Permissions and roles are defined in an XML configuration file. They apply in the context of a particular type or aspect. These permissions and roles can be bound to authorities (groups and users) in two ways.
Firstly, as global permission definitions, in which a permission or role is simple assigned to an authority. This assignment is valid regardless of any context, and regardless of any permissions assigned to the authority in that context (ACLs). If you were to assign the 'Consumer' role to 'GROUP_EVERYONE' then everyone would be able to read content regardless of any specific permissions set on a node for this authority or how permission are inherited for the node. Global permissions are currently assigned in the same XML file as the permission model.
Secondly, there are ACLs where a permission or role is granted or denied to a given authority for a given node. By default, an ACL entry is inherited by all children of the node.
Permissions and roles are enforced at the node level. This is best explained by considering 'Read' permission. Due to interactions with search (which indexes information at the node level) it makes sense that all properties have the same read access as the node. (If not, the values of properties could be deduced by how a readable node was found from a search on restricted properties). If you require finer grained permission for properties this can be achieved by using sub-nodes to partition those properties. Permissions that affect mutability could be enforced at the attribute level but they are not.
Applying read ACLs at the property level would require a change to the indexing implementation or a complex post analysis to work out how nodes were matched in the search and to remove properties that should not be seen. This could be done by integrating permissions in the lucene search. For example, defining a lucene query object that supports permission checks and wrapping all properties that can support specific ALCs with the normal query and a permission query.
The best compromise is to index as we are now but only allow different read access for properties that are not indexed - so their content can not be determined via query. Alternatively, only index properties etc that have the same access permissions as the node. In both cases the content can not be determined from the index. We could have additional indexing to support searching against these restricted properties.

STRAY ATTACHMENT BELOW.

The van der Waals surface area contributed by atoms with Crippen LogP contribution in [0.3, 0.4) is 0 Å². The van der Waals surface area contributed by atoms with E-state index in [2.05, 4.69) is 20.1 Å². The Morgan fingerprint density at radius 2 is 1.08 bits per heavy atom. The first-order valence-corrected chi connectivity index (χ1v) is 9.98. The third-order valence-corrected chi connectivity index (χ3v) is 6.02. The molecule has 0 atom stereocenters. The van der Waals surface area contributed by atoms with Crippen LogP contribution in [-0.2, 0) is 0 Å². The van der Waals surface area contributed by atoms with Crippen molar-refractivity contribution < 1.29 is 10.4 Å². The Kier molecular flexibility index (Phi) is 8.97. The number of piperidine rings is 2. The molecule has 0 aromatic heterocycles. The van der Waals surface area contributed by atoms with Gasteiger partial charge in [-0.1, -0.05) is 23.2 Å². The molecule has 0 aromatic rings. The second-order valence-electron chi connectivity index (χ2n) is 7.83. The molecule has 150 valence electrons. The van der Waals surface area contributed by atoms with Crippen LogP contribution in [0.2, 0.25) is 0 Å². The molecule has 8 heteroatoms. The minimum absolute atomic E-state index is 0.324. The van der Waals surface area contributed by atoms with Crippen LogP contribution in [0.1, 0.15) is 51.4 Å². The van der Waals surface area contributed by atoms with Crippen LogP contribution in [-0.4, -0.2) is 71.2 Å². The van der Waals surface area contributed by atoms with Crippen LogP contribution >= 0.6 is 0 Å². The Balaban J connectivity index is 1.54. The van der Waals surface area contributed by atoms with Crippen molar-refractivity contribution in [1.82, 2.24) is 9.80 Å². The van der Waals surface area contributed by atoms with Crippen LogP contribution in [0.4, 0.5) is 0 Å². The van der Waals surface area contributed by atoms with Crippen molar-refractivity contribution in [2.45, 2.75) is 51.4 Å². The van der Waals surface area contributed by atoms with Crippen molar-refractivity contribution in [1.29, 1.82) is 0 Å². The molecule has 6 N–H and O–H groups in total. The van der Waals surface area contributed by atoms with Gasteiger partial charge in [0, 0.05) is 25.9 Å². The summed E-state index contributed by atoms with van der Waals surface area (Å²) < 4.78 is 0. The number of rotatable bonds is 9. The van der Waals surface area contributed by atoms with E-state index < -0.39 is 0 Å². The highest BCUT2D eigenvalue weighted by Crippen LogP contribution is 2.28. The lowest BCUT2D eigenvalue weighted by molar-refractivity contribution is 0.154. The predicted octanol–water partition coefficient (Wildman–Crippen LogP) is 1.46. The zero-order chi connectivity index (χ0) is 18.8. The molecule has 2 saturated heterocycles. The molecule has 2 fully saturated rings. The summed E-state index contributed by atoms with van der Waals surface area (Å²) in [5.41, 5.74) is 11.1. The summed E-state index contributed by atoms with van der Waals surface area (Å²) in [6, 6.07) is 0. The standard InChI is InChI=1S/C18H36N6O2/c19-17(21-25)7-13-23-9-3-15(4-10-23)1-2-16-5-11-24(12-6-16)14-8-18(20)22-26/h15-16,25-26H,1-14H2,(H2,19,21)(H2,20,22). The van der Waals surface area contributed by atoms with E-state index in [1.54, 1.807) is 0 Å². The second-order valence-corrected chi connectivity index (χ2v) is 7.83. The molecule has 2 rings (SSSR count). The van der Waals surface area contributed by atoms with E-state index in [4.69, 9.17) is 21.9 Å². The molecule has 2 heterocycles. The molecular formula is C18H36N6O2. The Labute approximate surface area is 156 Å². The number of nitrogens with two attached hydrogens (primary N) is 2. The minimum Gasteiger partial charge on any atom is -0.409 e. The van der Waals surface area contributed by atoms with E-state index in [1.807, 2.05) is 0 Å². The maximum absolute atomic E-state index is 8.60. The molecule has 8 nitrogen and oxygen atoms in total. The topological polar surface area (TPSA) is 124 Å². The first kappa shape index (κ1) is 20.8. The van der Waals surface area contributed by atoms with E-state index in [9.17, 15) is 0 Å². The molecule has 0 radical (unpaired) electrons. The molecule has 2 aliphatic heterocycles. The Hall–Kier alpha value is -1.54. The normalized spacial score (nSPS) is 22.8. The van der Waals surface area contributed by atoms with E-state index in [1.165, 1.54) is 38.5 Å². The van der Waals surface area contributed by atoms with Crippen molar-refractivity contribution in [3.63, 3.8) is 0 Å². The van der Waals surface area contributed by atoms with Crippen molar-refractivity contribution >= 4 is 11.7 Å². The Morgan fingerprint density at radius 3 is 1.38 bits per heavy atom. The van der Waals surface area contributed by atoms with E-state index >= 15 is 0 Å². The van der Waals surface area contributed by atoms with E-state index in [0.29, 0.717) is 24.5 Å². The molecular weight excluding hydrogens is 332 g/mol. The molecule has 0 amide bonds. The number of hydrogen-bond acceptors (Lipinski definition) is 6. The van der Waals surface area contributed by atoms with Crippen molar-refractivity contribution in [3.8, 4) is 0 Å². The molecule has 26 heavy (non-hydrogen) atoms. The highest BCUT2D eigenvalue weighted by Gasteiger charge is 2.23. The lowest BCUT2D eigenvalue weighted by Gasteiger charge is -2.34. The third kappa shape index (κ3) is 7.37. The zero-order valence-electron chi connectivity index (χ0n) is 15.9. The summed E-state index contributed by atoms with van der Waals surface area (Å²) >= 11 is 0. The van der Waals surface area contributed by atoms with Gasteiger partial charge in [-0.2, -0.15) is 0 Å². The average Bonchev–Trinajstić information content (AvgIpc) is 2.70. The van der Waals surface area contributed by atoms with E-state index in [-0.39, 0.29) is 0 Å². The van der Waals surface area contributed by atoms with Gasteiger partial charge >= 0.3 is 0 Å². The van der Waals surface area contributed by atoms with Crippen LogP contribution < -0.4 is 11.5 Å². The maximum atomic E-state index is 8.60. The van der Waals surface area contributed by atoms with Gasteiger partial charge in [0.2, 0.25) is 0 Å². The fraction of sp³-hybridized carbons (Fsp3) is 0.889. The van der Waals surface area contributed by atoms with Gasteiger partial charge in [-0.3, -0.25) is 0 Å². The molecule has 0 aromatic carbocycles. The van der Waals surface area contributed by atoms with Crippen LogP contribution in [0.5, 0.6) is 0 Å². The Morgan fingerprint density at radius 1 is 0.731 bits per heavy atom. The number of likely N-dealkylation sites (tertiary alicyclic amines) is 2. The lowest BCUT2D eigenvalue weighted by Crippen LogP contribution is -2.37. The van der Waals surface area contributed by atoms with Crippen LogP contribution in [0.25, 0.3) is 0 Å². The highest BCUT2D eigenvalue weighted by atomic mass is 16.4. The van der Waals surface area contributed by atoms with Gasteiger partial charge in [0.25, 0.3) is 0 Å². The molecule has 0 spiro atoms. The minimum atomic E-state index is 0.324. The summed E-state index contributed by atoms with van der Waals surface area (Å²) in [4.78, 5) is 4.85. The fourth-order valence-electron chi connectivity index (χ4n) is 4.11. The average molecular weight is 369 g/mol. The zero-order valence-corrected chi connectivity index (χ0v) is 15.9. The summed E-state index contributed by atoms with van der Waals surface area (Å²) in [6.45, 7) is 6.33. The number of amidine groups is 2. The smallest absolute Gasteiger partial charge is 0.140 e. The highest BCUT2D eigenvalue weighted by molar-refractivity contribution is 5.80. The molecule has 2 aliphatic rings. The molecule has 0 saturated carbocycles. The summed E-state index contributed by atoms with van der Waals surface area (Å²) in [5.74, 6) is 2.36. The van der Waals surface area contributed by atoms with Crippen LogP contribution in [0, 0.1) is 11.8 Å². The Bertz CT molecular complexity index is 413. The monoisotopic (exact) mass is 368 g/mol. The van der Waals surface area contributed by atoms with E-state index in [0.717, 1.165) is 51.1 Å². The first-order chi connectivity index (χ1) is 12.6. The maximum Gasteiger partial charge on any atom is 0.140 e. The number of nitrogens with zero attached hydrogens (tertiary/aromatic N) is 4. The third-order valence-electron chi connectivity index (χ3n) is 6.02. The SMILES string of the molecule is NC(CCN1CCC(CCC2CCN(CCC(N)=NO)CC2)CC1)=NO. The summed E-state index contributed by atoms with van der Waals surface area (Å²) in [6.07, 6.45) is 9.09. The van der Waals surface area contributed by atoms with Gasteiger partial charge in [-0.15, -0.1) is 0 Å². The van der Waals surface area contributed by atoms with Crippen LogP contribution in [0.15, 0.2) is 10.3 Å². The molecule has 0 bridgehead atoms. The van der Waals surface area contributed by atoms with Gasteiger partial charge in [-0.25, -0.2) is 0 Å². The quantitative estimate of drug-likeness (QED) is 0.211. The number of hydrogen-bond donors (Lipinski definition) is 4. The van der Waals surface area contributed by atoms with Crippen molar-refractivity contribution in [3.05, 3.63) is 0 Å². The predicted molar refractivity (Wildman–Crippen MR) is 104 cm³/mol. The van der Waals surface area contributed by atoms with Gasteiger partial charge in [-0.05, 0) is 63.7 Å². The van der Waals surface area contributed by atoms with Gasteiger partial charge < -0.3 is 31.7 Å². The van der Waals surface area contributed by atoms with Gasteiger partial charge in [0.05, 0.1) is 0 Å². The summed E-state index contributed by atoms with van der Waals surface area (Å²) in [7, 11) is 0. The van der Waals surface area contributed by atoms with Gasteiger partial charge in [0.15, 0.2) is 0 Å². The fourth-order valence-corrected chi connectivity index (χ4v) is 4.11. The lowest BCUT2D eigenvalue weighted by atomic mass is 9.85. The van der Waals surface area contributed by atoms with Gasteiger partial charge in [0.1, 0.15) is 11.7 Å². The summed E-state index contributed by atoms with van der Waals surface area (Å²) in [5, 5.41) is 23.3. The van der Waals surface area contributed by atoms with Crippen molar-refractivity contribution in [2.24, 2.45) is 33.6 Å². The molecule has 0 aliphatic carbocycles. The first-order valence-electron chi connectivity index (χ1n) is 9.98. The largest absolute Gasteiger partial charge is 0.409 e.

Types and Aspects
Types and aspects define the permissions that are associated with them in XML configuration files. This is separate to the data dictionary and can be regarded as an augmentation.
In the alfresco implementation, a permission or role is defined by a name scoped by the fully qualified name of the type or aspect.
The permissions and roles available will depend on the node types and what aspects have been applied to the node.
Grouping of permissions into Roles
We support collections of permissions as roles. These definitions are defined in XML.
Some role assignments are dynamic; such as giving the owner of a node a particular role. In this case there is a dynamic authority. When a permision check is carried out an evalutaion takes place to determine if the current user owns the node. If they do, they get assigned the owner authority and therefore they have any roles and permissions assigned to the owner authority.
Permission and role checks are coaaried out against the actual permission required. To have the role of Contributor you only need the permissions it comprises. You do not need to be explicitly assigned that role - if you have enough permission - by whatever means - you have the role.
allows or denies deny access
for a given
authority - user or group
a given permission or role.
There is a group that includes all user except guest. Assigning some roles may grant all rights.
By default permissions are inherited from the parent unless this is explicitly denied.